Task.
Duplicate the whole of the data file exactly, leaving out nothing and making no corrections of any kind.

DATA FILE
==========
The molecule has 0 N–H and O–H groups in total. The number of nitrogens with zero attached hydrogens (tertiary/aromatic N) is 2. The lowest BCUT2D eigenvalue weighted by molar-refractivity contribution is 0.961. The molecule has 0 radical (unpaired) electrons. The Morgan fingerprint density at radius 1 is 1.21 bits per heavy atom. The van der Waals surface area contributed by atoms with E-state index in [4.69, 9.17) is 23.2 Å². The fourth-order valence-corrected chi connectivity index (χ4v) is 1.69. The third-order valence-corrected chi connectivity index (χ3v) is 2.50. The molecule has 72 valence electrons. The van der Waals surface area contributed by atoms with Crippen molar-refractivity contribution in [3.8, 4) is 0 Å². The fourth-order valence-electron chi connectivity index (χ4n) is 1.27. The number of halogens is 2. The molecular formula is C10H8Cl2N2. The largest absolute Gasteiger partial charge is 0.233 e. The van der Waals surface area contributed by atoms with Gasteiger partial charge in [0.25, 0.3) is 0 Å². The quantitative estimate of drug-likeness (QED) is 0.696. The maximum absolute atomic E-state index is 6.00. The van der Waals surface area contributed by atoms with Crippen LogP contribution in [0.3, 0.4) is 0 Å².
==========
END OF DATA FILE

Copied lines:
The molecule has 0 N–H and O–H groups in total. The number of nitrogens with zero attached hydrogens (tertiary/aromatic N) is 2. The lowest BCUT2D eigenvalue weighted by molar-refractivity contribution is 0.961. The molecule has 0 radical (unpaired) electrons. The Morgan fingerprint density at radius 1 is 1.21 bits per heavy atom. The van der Waals surface area contributed by atoms with E-state index in [4.69, 9.17) is 23.2 Å². The fourth-order valence-corrected chi connectivity index (χ4v) is 1.69. The third-order valence-corrected chi connectivity index (χ3v) is 2.50. The molecule has 72 valence electrons. The van der Waals surface area contributed by atoms with Crippen molar-refractivity contribution in [3.8, 4) is 0 Å². The fourth-order valence-electron chi connectivity index (χ4n) is 1.27. The number of halogens is 2. The molecular formula is C10H8Cl2N2. The largest absolute Gasteiger partial charge is 0.233 e. The van der Waals surface area contributed by atoms with Gasteiger partial charge in [0.25, 0.3) is 0 Å². The quantitative estimate of drug-likeness (QED) is 0.696. The maximum absolute atomic E-state index is 6.00. The van der Waals surface area contributed by atoms with Crippen LogP contribution in [0.3, 0.4) is 0 Å².